Layla told me that she didn’t enjoy agility trials but loves competing in rally obedience. Dobby told me that he would rather be petted under his chin than along his sides. Mischief frequently tells me that because she’s still young and learning about her world, she needs a moment to just sit quietly and watch the other dogs work in class or get used to the commotion of a new environment before she can focus on me. While their opinions may not always jive with my own goals for them, my respect for them as individuals is such that I am willing to listen, and to comply or to compromise, as the case may be. And our relationship deepens each time I hear them, and I get chills each time I learn more about the fascinating, wonderful, unique individual each one of them is. They’re their own selves, and there’s something absolutely amazing about that.
Your dog is her own self too, with her own opinions and passions. The choice of how you “parent” her is all yours. Please step lightly and choose wisely. Your dog may not be able to opt out, but she can opt in to a lifelong relationship with you. And that’s a beautiful, powerful thing.
“Grab a chance and you won’t be sorry for a might-have-been.” -Arthur Ransome
Trout (also known as Mischief) is almost 2 years old, and she’s matured into a lovely little dog. She likes everybody, and her sweet demeanor and easygoing personality make her a great little companion. Like most young dogs, she still has her share of challenges – she tends to be whiny in new or exciting situations and cats don’t like her nearly as much as she adores them – but all in all, she’s a wonderful pet.
Last week, I ordered a Mars Wisdom Panel for Trout. This test uses a DNA sample taken by swabbing your dog’s cheek and compares the results against their database of 209 different dog breeds to help determine your dog’s ancestry.
While I think tests like this are more of a fun game than a scientific certainty, it’s always interesting to play “guess the breed.”
That’s where you come in. Post your breed mix guesses in the comments section. When I get Trout’s breed results back I will post them here and the closest guess will win a prize! If there are multiple correct commenters I will award two prizes: one to the first person who guessed that breed combination and another to a randomly-drawn guesser. Make sure you include your email address or website in your comment so that I can contact you about claiming your prize, or I’ll give it to someone else.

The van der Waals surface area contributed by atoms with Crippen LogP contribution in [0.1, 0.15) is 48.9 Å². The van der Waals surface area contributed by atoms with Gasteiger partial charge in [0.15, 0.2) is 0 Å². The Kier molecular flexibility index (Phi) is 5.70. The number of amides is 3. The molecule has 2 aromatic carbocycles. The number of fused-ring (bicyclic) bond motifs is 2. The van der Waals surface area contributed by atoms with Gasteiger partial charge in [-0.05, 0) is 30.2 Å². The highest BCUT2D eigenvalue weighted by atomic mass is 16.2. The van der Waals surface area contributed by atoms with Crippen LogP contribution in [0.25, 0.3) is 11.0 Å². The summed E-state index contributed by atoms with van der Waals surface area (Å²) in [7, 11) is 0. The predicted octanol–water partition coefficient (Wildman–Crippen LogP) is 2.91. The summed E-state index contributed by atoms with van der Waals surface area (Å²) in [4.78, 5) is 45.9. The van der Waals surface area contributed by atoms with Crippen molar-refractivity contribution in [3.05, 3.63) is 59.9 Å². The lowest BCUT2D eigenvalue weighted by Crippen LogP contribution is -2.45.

As far as what this has to do with dog training… well, you’ll just have to stay tuned for future blog posts on the matter.
Throughout this post are some photos of Trout, who at a little under 2 years of age weighs 29 pounds and measures about 20 inches at her shoulders. She has a mixed coat: the brown spots are short and smooth, while the white areas are medium-length and wiry. I keep the coat over her shoulders and back stripped out or it will grow to about 6-8″ (maybe longer – I didn’t wait to find out!). It’s unknown whether her tail is a natural bob, a birth defect, a purposeful crop, or the result of an injury. She has dew claws on all four feet. In addition to whining, she has a full-throated bark and makes several different yodeling and baying sounds. Trout was abandoned as a young puppy on a trout farm in Missouri (hence her nickname!) and came to me as a foster dog after she was transported to Minnesota.
Happy guessing, followers!
This gallery contains 18 photos.
We love K9 Nose Work! Any dog (and any handler!) can participate, and the dogs think it’s the best game ever. Check out these great shots from last week’s Beginning K9 Nose Work class by Laura Caldwell. Want to start playing with … Continue reading
“Nine tenths of education is encouragement.”
– Anatole France
Last week we discussed the different reasons a dog may offer his belly. While some dogs really do want belly rubs, other dogs will offer their belly as a distance increasing signal. In those cases, their belly-up posture is a polite way to ask you to leave them alone.
So, how did you do on our quiz? Below are the same group of dogs as last week, with more information on their body language.
Remember, dogs who truly want their bellies rubbed will be loose and floppy, with soft eyes and wiggly bodies. If your dog appears tense, looks away from you, has wide eyes (or whale eyes), licks her lips, or shows other signs of stress, she’s probably asking you to back off. This body language is known as a “tap out” or “inguinal exposure,” and should be respected by giving the dog space to feel more comfortable.
So, how did you do? Are you a belly rub expert? Let us know in the comments section!